More Library Boats
Indonesia is the largest archipelago and the fourth populous country in the world, consisting of five main islands namely Sumatra, Java, Kalimantan, Sulawesi and Papua. It has a total of 17,508 islands, among which 6,000 are inhabited. It stretches 5,150 km between the Australian and Asian continental mainland, and divides the Pacific and Indian Oceans at the Equator.
According to a 2016 study conducted by Central Connecticut State University in the US, Indonesia is the second-least literate nation in the world in a list of 61 measurable countries, only higher than Botswana. Anyhow UNESCO statistics (as of 2016) show that Indonesian youths rate is at 99.67% and adults at 95.22% in literacy.
The figures show that although illiteracy rate is lowers, reading habits are not well nurtured among many Indonesians. Reading habits are critical to the success of individuals and nations in the knowledge-based economics. Societies that don't practice literate behavior are often undernourished in mind and body, repressive of human rights and dignity. While the government tries to reform the national education regime that doesn’t fully enable students and teachers to read in order to seek knowledge and to broaden minds, many elements in Indonesian society join forces to develop reading habits and literate behaviors. One of them is Pustaka Bergerak.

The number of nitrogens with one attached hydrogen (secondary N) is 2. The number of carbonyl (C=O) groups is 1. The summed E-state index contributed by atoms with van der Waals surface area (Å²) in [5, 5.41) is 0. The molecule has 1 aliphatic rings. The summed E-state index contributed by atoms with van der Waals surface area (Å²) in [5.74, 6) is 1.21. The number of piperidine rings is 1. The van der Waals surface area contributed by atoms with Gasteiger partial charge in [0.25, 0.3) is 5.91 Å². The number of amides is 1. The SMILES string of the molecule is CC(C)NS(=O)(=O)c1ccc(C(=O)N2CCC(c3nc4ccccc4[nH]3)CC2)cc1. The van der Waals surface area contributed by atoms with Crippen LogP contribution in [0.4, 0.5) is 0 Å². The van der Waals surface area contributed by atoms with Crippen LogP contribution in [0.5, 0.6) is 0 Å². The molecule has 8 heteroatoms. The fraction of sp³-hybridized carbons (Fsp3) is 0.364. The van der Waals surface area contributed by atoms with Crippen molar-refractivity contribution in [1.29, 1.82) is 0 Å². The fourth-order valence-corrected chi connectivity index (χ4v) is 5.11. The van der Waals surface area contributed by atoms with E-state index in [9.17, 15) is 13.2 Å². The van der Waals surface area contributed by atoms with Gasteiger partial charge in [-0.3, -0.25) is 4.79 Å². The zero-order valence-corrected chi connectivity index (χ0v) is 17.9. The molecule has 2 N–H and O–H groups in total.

Pustaka Bergerak (meaning: Mobile Library in Motion) is a network of civil society voluntarily works to build the local communities' power and self-reliance in spreading quality reading materials, especially in areas where transportation infrastructures are still underdeveloped. Isolated society, be it geographically or socially, is put in the first priority.
Pustaka Bergerak works with a guiding principle that every normal child inherits an interest in knowledge even if they can't read yet. All human are basically intelligent, hence Homo sapiens. The natural evolution makes human brain capable of processing complex information and always craves for knowledge as a mean for ensuring survivability and making their life better in the changing world. All we need to do is to actively work out the capability to process and the instinct to survive with sufficient supply of good reads and fun games. Therefore, a certain kind of library network must be build and makes its way to visit the less fortunate community, especially the children, and not idly wait to be visited. Library is actually a verb before it becomes a noun.
The local volunteers who are also the owners and managers of the moving libraries scattered across the archipelago come from various walk of life: horse-grooms, farmers, sailors, manual workers, street vendors, pedicab drivers, journalist who left permanent jobs to develop mobile library networks, painters who choose to return to their villages to develop their homeland, retired soldiers and police officers, housewives, etc.
Libraries do serve as the bedrock of civil society, and mobile libraries are the best instruments to weave social fabric and solidarity among atomised, polarised and unequaled societies.
Let's build more mobile libraries. For an archipelagic nation like Indonesia, library-boat is very important. So far Pustaka Bergerak has developed three library-boats based on different part of Indonesia. We need more to cover the vast archipelago.
Since all of Pustaka Bergerak's library nodes involve the locals, Pustaka Bergerak revitalises some of their otherwise extinct local culture, like traditional wooden boat making.